Predestined for a Barrique expansion are the Rotwqeinsorten Cabernet Franc. Cabernet Sauvignon. Merlot. Nebbiolo. Pinot Noir. Sangiovese. Syrah (Shiraz) and Tempranillo, as well as the white wine varieties Chardonnay. Macabeo. Sauvignon Blanc. Sémillon and Viognier, When maturing in barrels, there is an interaction between the tannins contained in the wine and the aromatic substances of the wine oak as eugenol. furfural. tannin. terpene and vanillin, Depending on the type of wood used, the type of woodcut produced in the wine is the same staves and especially the intensity of the toasting (Fasseinbrand) a typical taste tone after caramel. coffee and toast; the wine will be there sensory changed significantly. With increasing age of the wine this taste decreases in the course of the bottle aging respectively. aging again.
Barrique wines must necessarily the malolactic fermentation go through to the malic acid dismantle. The storage time depends on the desired intensity of the wood tone, which depends essentially on the age of the barrel. Regular control through tasting is important because red wines contribute to the formation of acetic acid tend (see also under Acetobacter ). During aging of the barrique, which takes at least 6 for red wines, usually 12 to 24 months (but sometimes up to 48 months in extreme cases), and for white wines usually less, the wine is from time to time transferred to another barrel, carefully ventilated while separating from the sediment (frz.lie). The aging in barriques is complex and costly. A barrel costs between € 350 (American) to € 550 (French). Therefore one tries different alternatives (see below).
In Germany and Austria, the Barrique expansion became popular only from the early 1980s and sat down for the time being only slowly. Especially in Germany, this was initially associated with great problems, because wines matured in oak barrels were not in accordance with the taste of the provisions of the German wine law. It was forbidden, for example, to pour wine into a container so that its odor and flavor could be transformed into the product (only permitted for the storage of spirits in oak barrels). Therefore, in the award of the official test number in the course of quality wine testing such wines as table wines outclassed. After initial restraint finally took the quality inspection authority under the pressure of the practice but also "barrique wines" for testing. The legal basis for this method was still missing. Finally, in 1996, when it was laid down under what conditions the term "matured in barrique" is permissible, there is a de facto legal situation which makes the manufacture and placing on the market no longer objectionable to the "detour via the designation right".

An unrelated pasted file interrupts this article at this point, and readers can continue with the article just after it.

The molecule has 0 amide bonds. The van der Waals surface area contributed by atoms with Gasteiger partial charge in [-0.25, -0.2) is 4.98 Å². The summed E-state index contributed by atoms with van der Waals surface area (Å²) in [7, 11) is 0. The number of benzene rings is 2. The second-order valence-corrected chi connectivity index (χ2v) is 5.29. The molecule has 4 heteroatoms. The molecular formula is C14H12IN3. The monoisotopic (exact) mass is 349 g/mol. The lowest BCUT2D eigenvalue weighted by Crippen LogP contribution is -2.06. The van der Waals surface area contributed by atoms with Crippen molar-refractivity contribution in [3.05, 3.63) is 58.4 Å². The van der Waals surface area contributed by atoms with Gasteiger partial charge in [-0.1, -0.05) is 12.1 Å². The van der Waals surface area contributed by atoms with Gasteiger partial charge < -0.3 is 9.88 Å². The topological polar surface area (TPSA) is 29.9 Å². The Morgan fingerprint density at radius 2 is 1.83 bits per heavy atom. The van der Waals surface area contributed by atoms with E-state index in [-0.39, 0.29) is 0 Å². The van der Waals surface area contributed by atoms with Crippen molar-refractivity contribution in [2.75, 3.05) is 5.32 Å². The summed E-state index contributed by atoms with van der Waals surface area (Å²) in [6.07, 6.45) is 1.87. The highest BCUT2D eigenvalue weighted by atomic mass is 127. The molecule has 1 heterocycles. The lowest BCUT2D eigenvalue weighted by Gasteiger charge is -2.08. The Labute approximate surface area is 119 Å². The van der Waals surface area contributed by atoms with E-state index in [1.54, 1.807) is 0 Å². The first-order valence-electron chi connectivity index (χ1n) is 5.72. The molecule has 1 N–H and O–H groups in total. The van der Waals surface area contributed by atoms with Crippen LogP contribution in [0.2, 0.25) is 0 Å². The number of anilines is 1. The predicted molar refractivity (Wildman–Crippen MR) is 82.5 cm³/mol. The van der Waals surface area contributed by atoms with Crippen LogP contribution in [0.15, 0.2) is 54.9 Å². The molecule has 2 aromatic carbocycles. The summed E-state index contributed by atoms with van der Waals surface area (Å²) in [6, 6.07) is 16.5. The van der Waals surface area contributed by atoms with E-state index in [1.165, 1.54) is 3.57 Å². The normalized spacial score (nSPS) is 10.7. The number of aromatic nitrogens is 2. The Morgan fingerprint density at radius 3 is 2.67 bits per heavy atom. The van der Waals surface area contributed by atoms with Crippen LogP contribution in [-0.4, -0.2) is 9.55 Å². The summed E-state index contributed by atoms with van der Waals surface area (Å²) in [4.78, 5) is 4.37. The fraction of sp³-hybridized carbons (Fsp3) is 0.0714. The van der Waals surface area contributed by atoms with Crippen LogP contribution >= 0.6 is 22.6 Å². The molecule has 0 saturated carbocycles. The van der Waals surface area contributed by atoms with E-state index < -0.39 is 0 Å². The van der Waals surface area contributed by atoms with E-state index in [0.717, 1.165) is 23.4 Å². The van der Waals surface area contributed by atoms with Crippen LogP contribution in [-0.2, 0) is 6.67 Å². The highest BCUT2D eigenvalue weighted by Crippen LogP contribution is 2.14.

For the purpose of image improvement special winegrower associations were founded, for example HADES (1986) German Barrique Forum (1991) and Barrique Forum Palatinate (1993). In Austria there was a similar development. The cost commissions initially outclassed the barrique wines as country wine or even table wine, In 1997 it was determined by wine law that only quality wines (only from the year 2018 also land wines) on label may bear the term "barrique" or "matured in the barrique", if in the sensory (organoleptic) test was found that the wine has received "recognizable and harmonious flavors" by storage in oak barrels ". This is hardly used anymore. Whether a wine is aged in barrique, so you can only recognize the taste or price.